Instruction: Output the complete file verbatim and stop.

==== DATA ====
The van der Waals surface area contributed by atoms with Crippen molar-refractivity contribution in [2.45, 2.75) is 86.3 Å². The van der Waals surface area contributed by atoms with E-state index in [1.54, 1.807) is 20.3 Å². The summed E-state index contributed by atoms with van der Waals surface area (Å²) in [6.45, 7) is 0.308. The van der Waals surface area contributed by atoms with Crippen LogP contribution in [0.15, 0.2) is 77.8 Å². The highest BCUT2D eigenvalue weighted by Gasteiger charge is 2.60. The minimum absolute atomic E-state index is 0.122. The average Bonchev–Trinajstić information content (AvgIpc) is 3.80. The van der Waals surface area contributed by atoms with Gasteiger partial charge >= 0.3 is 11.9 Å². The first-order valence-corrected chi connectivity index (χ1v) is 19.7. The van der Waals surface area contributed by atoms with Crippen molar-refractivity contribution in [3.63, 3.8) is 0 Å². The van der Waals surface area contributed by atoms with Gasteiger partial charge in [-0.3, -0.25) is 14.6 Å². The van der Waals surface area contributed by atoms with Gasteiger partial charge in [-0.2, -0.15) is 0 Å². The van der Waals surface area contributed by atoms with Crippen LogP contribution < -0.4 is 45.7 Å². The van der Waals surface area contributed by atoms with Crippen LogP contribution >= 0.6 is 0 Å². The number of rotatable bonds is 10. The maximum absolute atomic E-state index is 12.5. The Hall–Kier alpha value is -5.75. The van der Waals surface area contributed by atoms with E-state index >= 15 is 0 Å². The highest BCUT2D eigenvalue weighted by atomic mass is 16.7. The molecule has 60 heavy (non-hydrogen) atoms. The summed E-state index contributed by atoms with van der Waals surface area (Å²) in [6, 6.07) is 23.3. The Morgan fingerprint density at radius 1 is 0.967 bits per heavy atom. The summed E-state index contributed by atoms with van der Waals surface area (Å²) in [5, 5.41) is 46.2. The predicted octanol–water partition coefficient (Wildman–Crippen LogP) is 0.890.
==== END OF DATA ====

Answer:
The van der Waals surface area contributed by atoms with Crippen molar-refractivity contribution in [2.45, 2.75) is 86.3 Å². The van der Waals surface area contributed by atoms with E-state index in [1.54, 1.807) is 20.3 Å². The summed E-state index contributed by atoms with van der Waals surface area (Å²) in [6.45, 7) is 0.308. The van der Waals surface area contributed by atoms with Crippen LogP contribution in [0.15, 0.2) is 77.8 Å². The highest BCUT2D eigenvalue weighted by Gasteiger charge is 2.60. The minimum absolute atomic E-state index is 0.122. The average Bonchev–Trinajstić information content (AvgIpc) is 3.80. The van der Waals surface area contributed by atoms with Gasteiger partial charge >= 0.3 is 11.9 Å². The first-order valence-corrected chi connectivity index (χ1v) is 19.7. The van der Waals surface area contributed by atoms with Crippen molar-refractivity contribution in [3.63, 3.8) is 0 Å². The van der Waals surface area contributed by atoms with Gasteiger partial charge in [-0.3, -0.25) is 14.6 Å². The van der Waals surface area contributed by atoms with Gasteiger partial charge in [-0.2, -0.15) is 0 Å². The van der Waals surface area contributed by atoms with Crippen LogP contribution < -0.4 is 45.7 Å². The van der Waals surface area contributed by atoms with Crippen LogP contribution >= 0.6 is 0 Å². The number of rotatable bonds is 10. The maximum absolute atomic E-state index is 12.5. The Hall–Kier alpha value is -5.75. The van der Waals surface area contributed by atoms with E-state index >= 15 is 0 Å². The highest BCUT2D eigenvalue weighted by atomic mass is 16.7. The molecule has 60 heavy (non-hydrogen) atoms. The summed E-state index contributed by atoms with van der Waals surface area (Å²) in [6, 6.07) is 23.3. The Morgan fingerprint density at radius 1 is 0.967 bits per heavy atom. The summed E-state index contributed by atoms with van der Waals surface area (Å²) in [5, 5.41) is 46.2. The predicted octanol–water partition coefficient (Wildman–Crippen LogP) is 0.890.